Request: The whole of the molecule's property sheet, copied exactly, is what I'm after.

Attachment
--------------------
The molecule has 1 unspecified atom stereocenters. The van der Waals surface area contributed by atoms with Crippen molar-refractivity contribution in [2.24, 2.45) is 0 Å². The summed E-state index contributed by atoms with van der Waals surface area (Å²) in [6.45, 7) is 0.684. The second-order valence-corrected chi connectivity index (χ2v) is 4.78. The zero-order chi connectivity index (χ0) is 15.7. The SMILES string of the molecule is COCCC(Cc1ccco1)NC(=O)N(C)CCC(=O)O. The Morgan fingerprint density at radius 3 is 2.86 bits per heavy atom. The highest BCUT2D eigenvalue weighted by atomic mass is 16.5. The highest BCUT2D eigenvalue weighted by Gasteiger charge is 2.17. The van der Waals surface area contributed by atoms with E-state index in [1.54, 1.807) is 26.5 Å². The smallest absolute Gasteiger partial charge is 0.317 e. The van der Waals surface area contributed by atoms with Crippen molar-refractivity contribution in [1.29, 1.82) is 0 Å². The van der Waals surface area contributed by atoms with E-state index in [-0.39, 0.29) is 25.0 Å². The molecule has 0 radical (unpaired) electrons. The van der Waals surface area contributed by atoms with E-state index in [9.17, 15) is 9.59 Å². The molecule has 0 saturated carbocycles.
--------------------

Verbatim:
The molecule has 1 unspecified atom stereocenters. The van der Waals surface area contributed by atoms with Crippen molar-refractivity contribution in [2.24, 2.45) is 0 Å². The summed E-state index contributed by atoms with van der Waals surface area (Å²) in [6.45, 7) is 0.684. The second-order valence-corrected chi connectivity index (χ2v) is 4.78. The zero-order chi connectivity index (χ0) is 15.7. The SMILES string of the molecule is COCCC(Cc1ccco1)NC(=O)N(C)CCC(=O)O. The Morgan fingerprint density at radius 3 is 2.86 bits per heavy atom. The highest BCUT2D eigenvalue weighted by atomic mass is 16.5. The highest BCUT2D eigenvalue weighted by Gasteiger charge is 2.17. The van der Waals surface area contributed by atoms with E-state index in [1.54, 1.807) is 26.5 Å². The smallest absolute Gasteiger partial charge is 0.317 e. The van der Waals surface area contributed by atoms with Crippen molar-refractivity contribution in [1.29, 1.82) is 0 Å². The van der Waals surface area contributed by atoms with E-state index in [-0.39, 0.29) is 25.0 Å². The molecule has 0 radical (unpaired) electrons. The van der Waals surface area contributed by atoms with E-state index in [9.17, 15) is 9.59 Å². The molecule has 0 saturated carbocycles.